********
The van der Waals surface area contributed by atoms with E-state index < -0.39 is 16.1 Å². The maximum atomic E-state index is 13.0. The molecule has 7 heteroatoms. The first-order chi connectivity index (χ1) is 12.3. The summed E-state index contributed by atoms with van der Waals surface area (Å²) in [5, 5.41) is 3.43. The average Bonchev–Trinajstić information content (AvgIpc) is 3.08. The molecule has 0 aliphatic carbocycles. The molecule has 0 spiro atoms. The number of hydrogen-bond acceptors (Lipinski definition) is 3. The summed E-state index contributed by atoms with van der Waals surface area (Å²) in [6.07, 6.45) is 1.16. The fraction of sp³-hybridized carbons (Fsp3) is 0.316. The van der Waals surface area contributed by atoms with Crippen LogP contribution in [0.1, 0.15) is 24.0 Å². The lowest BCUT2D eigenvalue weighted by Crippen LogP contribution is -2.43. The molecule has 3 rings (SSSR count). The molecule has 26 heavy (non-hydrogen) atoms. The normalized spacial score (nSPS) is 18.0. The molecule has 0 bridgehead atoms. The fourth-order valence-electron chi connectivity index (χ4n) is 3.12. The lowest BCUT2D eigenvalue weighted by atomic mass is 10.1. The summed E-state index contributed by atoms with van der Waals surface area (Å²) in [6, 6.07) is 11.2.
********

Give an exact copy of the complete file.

The van der Waals surface area contributed by atoms with E-state index < -0.39 is 16.1 Å². The maximum atomic E-state index is 13.0. The molecule has 7 heteroatoms. The first-order chi connectivity index (χ1) is 12.3. The summed E-state index contributed by atoms with van der Waals surface area (Å²) in [5, 5.41) is 3.43. The average Bonchev–Trinajstić information content (AvgIpc) is 3.08. The molecule has 0 aliphatic carbocycles. The molecule has 0 spiro atoms. The number of hydrogen-bond acceptors (Lipinski definition) is 3. The summed E-state index contributed by atoms with van der Waals surface area (Å²) in [6.07, 6.45) is 1.16. The fraction of sp³-hybridized carbons (Fsp3) is 0.316. The van der Waals surface area contributed by atoms with Crippen LogP contribution in [0.1, 0.15) is 24.0 Å². The lowest BCUT2D eigenvalue weighted by Crippen LogP contribution is -2.43. The molecule has 3 rings (SSSR count). The molecule has 26 heavy (non-hydrogen) atoms. The normalized spacial score (nSPS) is 18.0. The molecule has 0 bridgehead atoms. The fourth-order valence-electron chi connectivity index (χ4n) is 3.12. The lowest BCUT2D eigenvalue weighted by atomic mass is 10.1. The summed E-state index contributed by atoms with van der Waals surface area (Å²) in [6, 6.07) is 11.2.